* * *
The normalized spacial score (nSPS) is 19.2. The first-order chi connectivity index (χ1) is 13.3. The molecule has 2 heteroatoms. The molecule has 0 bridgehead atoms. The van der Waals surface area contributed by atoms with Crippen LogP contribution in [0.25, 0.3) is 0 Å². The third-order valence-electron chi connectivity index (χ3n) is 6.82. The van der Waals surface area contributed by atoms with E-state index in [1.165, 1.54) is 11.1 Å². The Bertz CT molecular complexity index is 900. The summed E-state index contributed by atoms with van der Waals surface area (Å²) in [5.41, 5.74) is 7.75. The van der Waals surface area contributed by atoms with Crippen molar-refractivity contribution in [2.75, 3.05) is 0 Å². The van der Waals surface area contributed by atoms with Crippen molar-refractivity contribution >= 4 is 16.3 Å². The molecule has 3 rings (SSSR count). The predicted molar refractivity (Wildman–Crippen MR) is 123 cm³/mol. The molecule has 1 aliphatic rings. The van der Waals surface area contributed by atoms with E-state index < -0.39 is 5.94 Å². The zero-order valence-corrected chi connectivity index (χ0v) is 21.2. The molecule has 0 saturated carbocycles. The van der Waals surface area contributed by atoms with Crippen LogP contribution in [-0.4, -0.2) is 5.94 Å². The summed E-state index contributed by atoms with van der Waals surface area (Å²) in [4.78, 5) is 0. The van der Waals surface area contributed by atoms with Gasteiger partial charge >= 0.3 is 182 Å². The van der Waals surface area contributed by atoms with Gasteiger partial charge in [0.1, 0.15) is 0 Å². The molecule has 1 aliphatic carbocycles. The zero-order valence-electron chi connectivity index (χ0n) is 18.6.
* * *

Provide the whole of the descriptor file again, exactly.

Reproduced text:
The normalized spacial score (nSPS) is 19.2. The first-order chi connectivity index (χ1) is 13.3. The molecule has 2 heteroatoms. The molecule has 0 bridgehead atoms. The van der Waals surface area contributed by atoms with Crippen LogP contribution in [0.25, 0.3) is 0 Å². The third-order valence-electron chi connectivity index (χ3n) is 6.82. The van der Waals surface area contributed by atoms with E-state index in [1.165, 1.54) is 11.1 Å². The Bertz CT molecular complexity index is 900. The summed E-state index contributed by atoms with van der Waals surface area (Å²) in [5.41, 5.74) is 7.75. The van der Waals surface area contributed by atoms with Crippen molar-refractivity contribution in [2.75, 3.05) is 0 Å². The van der Waals surface area contributed by atoms with Crippen molar-refractivity contribution >= 4 is 16.3 Å². The molecule has 3 rings (SSSR count). The predicted molar refractivity (Wildman–Crippen MR) is 123 cm³/mol. The molecule has 1 aliphatic rings. The van der Waals surface area contributed by atoms with E-state index < -0.39 is 5.94 Å². The zero-order valence-corrected chi connectivity index (χ0v) is 21.2. The molecule has 0 saturated carbocycles. The van der Waals surface area contributed by atoms with Crippen LogP contribution in [-0.4, -0.2) is 5.94 Å². The summed E-state index contributed by atoms with van der Waals surface area (Å²) in [4.78, 5) is 0. The van der Waals surface area contributed by atoms with Gasteiger partial charge >= 0.3 is 182 Å². The van der Waals surface area contributed by atoms with Gasteiger partial charge in [0.1, 0.15) is 0 Å². The molecule has 1 aliphatic carbocycles. The zero-order valence-electron chi connectivity index (χ0n) is 18.6.